Those in deliverance mentions how rectories and such are also special targets for the enemy .
    Thus , loss of fidelity, in small matters , lead to loss of graces , for holiness in larger matters – ( that is from the treasure chest of wisdom , in bite size pieces , from the Diary of St.Faustina .)

    Such a pattern , in the Lord’s beloved son David as well – after the war
    victories , he thought it was time to be in ‘rest ‘ , not of holiness but for the flesh ; little did he know that the enemy was lurking at the widow, in the form of a pagan woman , tempted to have her bath , at that very moment .

    In our times , it is not even one such window , but many and may be millions
    of such agents too – T.V, ads on the roads ..books ..

    Adam, if he also showed a bit of disdain for the earth , his remedy meted out by The Father , to till the soil also makes sense and in our times too, that disdain through pollution of the earth and Holy Father’s reminder , for respect at all levels for the environment as well , even may be as a means of helping , in true attitudes of cherishing womanhood / motherhood as well , which could help to be the antidote for the major evils under focus now , thus to do away with the envy effects .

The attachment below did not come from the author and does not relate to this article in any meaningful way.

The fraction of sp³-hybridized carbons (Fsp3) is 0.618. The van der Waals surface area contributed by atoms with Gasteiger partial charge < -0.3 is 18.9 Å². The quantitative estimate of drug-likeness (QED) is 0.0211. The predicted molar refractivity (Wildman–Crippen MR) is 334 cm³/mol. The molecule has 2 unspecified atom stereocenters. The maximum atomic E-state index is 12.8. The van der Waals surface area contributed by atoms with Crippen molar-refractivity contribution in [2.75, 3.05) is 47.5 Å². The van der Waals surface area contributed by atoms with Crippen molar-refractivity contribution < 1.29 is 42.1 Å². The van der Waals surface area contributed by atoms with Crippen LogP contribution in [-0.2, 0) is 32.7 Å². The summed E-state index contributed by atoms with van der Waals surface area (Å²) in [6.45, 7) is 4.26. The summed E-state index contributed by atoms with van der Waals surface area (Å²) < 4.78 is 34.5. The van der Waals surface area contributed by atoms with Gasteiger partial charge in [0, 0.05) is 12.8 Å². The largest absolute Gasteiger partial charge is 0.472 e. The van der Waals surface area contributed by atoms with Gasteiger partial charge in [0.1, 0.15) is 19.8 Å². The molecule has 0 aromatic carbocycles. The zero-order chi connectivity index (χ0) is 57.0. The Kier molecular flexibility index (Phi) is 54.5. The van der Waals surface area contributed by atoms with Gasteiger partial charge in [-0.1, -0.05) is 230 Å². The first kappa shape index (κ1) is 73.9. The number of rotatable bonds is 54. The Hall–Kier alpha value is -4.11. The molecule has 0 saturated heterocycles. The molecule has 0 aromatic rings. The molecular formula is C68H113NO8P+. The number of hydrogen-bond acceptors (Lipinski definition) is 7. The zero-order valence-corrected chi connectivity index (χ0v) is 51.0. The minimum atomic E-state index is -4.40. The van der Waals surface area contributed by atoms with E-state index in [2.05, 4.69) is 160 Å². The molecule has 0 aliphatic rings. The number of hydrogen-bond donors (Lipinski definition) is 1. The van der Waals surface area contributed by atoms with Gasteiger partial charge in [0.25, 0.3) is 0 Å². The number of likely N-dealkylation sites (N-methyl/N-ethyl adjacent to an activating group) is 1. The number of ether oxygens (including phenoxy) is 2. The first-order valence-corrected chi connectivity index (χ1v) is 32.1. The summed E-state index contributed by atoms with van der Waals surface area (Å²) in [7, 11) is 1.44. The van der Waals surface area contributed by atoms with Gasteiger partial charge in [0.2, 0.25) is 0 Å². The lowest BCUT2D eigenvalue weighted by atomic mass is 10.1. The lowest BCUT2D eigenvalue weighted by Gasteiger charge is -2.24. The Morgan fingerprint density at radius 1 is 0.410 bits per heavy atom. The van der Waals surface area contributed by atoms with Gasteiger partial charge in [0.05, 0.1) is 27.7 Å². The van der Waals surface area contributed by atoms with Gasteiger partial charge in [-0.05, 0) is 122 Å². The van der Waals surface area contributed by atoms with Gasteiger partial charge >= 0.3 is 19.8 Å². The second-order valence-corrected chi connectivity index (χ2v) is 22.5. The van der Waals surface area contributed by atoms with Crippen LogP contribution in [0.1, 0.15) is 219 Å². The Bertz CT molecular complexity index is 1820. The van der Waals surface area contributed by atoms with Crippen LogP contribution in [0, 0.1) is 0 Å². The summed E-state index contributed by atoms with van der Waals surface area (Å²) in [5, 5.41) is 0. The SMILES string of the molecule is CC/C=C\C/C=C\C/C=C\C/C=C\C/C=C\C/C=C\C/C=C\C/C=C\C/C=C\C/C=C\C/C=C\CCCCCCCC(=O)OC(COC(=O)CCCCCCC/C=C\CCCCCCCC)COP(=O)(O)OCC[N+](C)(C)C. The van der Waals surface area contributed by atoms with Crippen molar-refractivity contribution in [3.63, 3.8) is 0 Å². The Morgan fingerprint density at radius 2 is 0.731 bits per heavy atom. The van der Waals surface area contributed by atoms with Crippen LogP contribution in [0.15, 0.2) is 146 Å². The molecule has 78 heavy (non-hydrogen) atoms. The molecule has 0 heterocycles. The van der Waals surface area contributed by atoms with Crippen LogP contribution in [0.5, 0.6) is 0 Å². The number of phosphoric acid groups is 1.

The culture , engaged in means of remedying pollution in just ways – God would know how same could serve to bring employment to many .

    St.Joseph , the Patron of laborers ,to help to restore dignity of labor, invoked
    more in our times again, under the guidance of the Holy Father .